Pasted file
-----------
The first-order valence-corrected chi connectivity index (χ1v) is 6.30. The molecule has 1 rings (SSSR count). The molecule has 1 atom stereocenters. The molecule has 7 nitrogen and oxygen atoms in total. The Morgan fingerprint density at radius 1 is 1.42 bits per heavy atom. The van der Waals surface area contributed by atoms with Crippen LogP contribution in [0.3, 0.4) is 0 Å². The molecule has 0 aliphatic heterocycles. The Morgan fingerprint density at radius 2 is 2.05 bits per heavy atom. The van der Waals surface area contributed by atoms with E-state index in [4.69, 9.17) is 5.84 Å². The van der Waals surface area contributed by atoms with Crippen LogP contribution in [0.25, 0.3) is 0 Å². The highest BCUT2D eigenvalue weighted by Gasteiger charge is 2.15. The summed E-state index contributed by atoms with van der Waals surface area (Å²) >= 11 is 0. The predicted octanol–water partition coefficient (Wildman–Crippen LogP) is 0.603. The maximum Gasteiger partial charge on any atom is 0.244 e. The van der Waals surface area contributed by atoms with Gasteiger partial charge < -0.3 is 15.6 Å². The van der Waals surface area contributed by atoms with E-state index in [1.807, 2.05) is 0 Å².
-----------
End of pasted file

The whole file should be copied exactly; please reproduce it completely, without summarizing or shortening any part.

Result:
The first-order valence-corrected chi connectivity index (χ1v) is 6.30. The molecule has 1 rings (SSSR count). The molecule has 1 atom stereocenters. The molecule has 7 nitrogen and oxygen atoms in total. The Morgan fingerprint density at radius 1 is 1.42 bits per heavy atom. The van der Waals surface area contributed by atoms with Crippen LogP contribution in [0.3, 0.4) is 0 Å². The molecule has 0 aliphatic heterocycles. The Morgan fingerprint density at radius 2 is 2.05 bits per heavy atom. The van der Waals surface area contributed by atoms with E-state index in [4.69, 9.17) is 5.84 Å². The van der Waals surface area contributed by atoms with Crippen LogP contribution in [0.25, 0.3) is 0 Å². The highest BCUT2D eigenvalue weighted by Gasteiger charge is 2.15. The summed E-state index contributed by atoms with van der Waals surface area (Å²) >= 11 is 0. The predicted octanol–water partition coefficient (Wildman–Crippen LogP) is 0.603. The maximum Gasteiger partial charge on any atom is 0.244 e. The van der Waals surface area contributed by atoms with Gasteiger partial charge < -0.3 is 15.6 Å². The van der Waals surface area contributed by atoms with E-state index in [1.807, 2.05) is 0 Å².